Advent of Code: Day 2

It’s the 2nd of December, ergo day two of Advent of Code. Read this if you want more context about the competition, or the series of blog posts.

The challenge

Today’s challenge was an interesting problem from a SQL perspective, because it involved some data wrangling,¬† but after that was actually really easy to solve. This is reminiscent of many of the problems we face in the data business on a day-to-day basis. The difficulty often lies in solving the problem, not actually writing the code.

Data preparation and wrangling is an essential part of any data professional’s skill set. I often find that data prep takes 70% or more of total project time, so it really is worth understanding how to best model your data for the problem you’re trying to solve.

The solution (download)

Essentially, part one of the challenge today was to determine the highest and lowest values in a row of data, and then subtract the lowest from the highest to create a checksum value per row. Add up the checksums for each row to complete the challenge.

First task, putting the data into a table that I can then manipulate. I had a couple of thoughts, use the SQL Server Import Wizard Task, use SSIS, but in the end, mainly because the file was pretty small, I just imported it as 16 text strings and stored it in a table variable. One of the best tips I’ve ever learned in SSMS is using the ALT-key in combination with the arrows for block selection. This technique has saved me countless hours in my job, and today, I created 16 rows of¬†(”),¬†and then block copied the data inside those quotes.

So now I have 16 rows of data, but each row contains 16 tab delimited values. Now I have to make them into values I can compare to each other. However, from a SQL perspective, functions like MIN and MAX are designed to work on columns of data, not rows. So the appropriate data structure for my data is not 16 rows with 16 columns in each, but rather 256 rows, each one indicating the number of the string, the position of the value (1-16) and the value itself.

So the following subset, becomes the table on the right.

Data in a usable table

Getting to this state is fairly straightforward, and something we actually do so often that I have a split list user defined table valued function which I keep with me at all times. For the sake of brevity I’ve stripped out the checking and error handling, but the function looks like this.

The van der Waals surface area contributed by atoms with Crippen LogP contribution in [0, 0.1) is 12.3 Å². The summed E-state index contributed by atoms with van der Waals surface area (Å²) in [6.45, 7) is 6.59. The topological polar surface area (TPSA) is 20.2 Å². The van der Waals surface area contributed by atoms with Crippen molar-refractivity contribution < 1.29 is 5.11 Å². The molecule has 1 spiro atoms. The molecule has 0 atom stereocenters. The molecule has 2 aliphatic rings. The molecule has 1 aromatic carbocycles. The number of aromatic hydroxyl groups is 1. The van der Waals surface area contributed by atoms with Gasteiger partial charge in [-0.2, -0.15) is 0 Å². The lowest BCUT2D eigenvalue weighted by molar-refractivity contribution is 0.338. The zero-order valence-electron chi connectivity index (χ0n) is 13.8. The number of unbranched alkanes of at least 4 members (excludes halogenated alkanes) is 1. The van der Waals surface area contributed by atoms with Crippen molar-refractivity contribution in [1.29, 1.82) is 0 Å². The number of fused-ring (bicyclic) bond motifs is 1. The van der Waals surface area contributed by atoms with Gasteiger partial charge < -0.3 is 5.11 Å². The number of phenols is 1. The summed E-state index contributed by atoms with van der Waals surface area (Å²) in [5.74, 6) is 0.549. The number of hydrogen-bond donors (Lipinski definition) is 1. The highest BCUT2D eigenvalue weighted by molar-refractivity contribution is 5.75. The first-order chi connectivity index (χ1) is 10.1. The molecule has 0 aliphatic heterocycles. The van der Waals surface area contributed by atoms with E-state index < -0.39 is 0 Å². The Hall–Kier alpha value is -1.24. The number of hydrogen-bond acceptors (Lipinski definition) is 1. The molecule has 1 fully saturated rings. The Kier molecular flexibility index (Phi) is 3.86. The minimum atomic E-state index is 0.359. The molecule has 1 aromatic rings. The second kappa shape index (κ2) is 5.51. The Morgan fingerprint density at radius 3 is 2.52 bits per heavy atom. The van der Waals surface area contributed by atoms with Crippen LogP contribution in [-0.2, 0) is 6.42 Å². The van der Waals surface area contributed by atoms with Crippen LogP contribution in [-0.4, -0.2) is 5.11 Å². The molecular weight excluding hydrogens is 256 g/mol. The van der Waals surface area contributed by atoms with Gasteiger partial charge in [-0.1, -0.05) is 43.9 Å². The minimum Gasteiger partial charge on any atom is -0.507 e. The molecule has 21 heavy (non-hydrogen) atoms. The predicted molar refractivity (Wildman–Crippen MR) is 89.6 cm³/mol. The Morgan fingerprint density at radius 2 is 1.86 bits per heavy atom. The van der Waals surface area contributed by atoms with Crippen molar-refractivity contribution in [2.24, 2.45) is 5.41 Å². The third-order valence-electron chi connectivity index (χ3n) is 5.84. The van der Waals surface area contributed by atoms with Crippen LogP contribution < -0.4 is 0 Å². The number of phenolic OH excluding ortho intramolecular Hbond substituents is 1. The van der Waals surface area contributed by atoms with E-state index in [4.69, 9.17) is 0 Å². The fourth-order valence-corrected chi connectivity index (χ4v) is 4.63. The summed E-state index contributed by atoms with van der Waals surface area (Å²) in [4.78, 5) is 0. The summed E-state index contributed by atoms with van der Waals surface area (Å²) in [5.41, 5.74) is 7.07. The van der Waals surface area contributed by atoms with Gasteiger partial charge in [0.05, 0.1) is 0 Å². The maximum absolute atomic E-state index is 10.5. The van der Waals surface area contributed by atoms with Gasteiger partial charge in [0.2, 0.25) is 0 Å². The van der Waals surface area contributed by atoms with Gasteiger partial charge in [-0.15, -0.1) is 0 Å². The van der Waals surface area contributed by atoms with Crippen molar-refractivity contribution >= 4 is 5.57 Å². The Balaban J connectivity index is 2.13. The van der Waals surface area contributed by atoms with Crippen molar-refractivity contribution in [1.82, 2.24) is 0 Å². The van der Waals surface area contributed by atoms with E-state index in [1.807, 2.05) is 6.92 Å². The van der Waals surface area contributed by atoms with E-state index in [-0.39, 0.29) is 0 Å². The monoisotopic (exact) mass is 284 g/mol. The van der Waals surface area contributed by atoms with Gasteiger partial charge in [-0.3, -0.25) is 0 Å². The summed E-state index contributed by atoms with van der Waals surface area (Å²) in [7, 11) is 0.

The previous version of this function used a cursor to loop through the data, but it was fairly unwieldy and it never felt comfortable. One day I found this XML technique online and I adapted my function accordingly. It really is a useful technique to have in your locker.

So we have a “Split List” function, but we now have to use it on every row. So we use an cross apply.

Anyway, back to the problem at hand. It now becomes very simple to see that we can find the MIN and MAX values per RowNumber with a simple query, and then sum them up by using a windowing function.

Pretty straightforward, isn’t it?!

The second part of the challenge required you to find the pair of values on the row where one value was a divisor of the other, and summing the result of that division for each row. Thankfully the data didn’t require any more wrangling, and I could query it in the format I already had it.

My method for finding the pair, was to join each value on a row to each other value on a row, and find the one value where the modulus was 0. I then added the result of the division and voila! Be wary of this though, creating a near-cartesian join can seriously hinder performance, especially on large data sets.

Right, 2 days down, 23 to go. Dunno if I’ll be able to blog every day, but I’m going to give it a go.

Until tomorrow.

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